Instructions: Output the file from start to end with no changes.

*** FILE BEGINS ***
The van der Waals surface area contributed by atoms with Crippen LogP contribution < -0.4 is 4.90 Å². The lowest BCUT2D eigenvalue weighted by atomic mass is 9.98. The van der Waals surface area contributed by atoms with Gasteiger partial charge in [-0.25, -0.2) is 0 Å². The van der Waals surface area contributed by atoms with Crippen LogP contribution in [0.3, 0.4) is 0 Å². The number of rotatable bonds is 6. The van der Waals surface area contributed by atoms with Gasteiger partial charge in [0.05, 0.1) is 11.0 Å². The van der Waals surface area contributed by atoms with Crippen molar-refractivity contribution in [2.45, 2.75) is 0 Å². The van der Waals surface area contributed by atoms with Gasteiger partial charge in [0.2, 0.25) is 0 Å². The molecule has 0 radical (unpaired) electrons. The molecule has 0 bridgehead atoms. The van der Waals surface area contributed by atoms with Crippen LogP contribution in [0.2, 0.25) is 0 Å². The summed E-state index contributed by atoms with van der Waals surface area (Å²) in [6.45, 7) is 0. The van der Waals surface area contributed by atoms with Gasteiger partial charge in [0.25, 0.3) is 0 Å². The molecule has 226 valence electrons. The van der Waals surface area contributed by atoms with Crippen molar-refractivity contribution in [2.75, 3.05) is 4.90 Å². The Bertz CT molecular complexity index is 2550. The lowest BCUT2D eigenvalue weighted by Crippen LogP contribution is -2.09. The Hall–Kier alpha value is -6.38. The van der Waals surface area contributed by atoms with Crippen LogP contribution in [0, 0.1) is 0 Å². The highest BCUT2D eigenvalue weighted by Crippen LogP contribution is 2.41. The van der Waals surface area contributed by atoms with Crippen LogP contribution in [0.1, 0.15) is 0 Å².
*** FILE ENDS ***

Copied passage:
The van der Waals surface area contributed by atoms with Crippen LogP contribution < -0.4 is 4.90 Å². The lowest BCUT2D eigenvalue weighted by atomic mass is 9.98. The van der Waals surface area contributed by atoms with Gasteiger partial charge in [-0.25, -0.2) is 0 Å². The van der Waals surface area contributed by atoms with Crippen LogP contribution in [0.3, 0.4) is 0 Å². The number of rotatable bonds is 6. The van der Waals surface area contributed by atoms with Gasteiger partial charge in [0.05, 0.1) is 11.0 Å². The van der Waals surface area contributed by atoms with Crippen molar-refractivity contribution in [2.45, 2.75) is 0 Å². The van der Waals surface area contributed by atoms with Gasteiger partial charge in [0.2, 0.25) is 0 Å². The molecule has 0 radical (unpaired) electrons. The molecule has 0 bridgehead atoms. The van der Waals surface area contributed by atoms with Crippen LogP contribution in [0.2, 0.25) is 0 Å². The summed E-state index contributed by atoms with van der Waals surface area (Å²) in [6.45, 7) is 0. The van der Waals surface area contributed by atoms with Gasteiger partial charge in [0.25, 0.3) is 0 Å². The molecule has 226 valence electrons. The van der Waals surface area contributed by atoms with Crippen molar-refractivity contribution in [2.75, 3.05) is 4.90 Å². The Bertz CT molecular complexity index is 2550. The lowest BCUT2D eigenvalue weighted by Crippen LogP contribution is -2.09. The Hall–Kier alpha value is -6.38. The van der Waals surface area contributed by atoms with Crippen LogP contribution in [0, 0.1) is 0 Å². The highest BCUT2D eigenvalue weighted by Crippen LogP contribution is 2.41. The van der Waals surface area contributed by atoms with Crippen LogP contribution in [0.1, 0.15) is 0 Å².